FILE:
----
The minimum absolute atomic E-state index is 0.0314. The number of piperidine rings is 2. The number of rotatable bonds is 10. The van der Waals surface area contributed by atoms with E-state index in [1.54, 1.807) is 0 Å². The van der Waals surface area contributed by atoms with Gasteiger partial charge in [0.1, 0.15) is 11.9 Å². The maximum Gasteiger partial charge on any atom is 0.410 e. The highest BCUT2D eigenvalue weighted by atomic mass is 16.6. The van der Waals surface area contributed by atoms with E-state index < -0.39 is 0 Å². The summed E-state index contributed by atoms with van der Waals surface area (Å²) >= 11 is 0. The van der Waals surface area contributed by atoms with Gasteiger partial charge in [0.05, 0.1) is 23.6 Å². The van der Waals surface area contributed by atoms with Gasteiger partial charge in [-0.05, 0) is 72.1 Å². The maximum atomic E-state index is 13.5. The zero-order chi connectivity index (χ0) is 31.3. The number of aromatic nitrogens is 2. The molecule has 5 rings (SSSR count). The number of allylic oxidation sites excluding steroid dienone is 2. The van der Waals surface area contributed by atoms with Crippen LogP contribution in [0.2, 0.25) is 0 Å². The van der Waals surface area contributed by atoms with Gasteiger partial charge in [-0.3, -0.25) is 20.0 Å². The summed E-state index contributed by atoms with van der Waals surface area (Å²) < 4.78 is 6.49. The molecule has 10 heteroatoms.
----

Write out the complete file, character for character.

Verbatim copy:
The minimum absolute atomic E-state index is 0.0314. The number of piperidine rings is 2. The number of rotatable bonds is 10. The van der Waals surface area contributed by atoms with E-state index in [1.54, 1.807) is 0 Å². The van der Waals surface area contributed by atoms with Gasteiger partial charge in [0.1, 0.15) is 11.9 Å². The maximum Gasteiger partial charge on any atom is 0.410 e. The highest BCUT2D eigenvalue weighted by atomic mass is 16.6. The van der Waals surface area contributed by atoms with E-state index < -0.39 is 0 Å². The summed E-state index contributed by atoms with van der Waals surface area (Å²) >= 11 is 0. The van der Waals surface area contributed by atoms with Gasteiger partial charge in [0.05, 0.1) is 23.6 Å². The van der Waals surface area contributed by atoms with Gasteiger partial charge in [-0.05, 0) is 72.1 Å². The maximum atomic E-state index is 13.5. The zero-order chi connectivity index (χ0) is 31.3. The number of aromatic nitrogens is 2. The molecule has 5 rings (SSSR count). The number of allylic oxidation sites excluding steroid dienone is 2. The van der Waals surface area contributed by atoms with Crippen LogP contribution in [0.2, 0.25) is 0 Å². The van der Waals surface area contributed by atoms with Gasteiger partial charge in [-0.3, -0.25) is 20.0 Å². The summed E-state index contributed by atoms with van der Waals surface area (Å²) < 4.78 is 6.49. The molecule has 10 heteroatoms.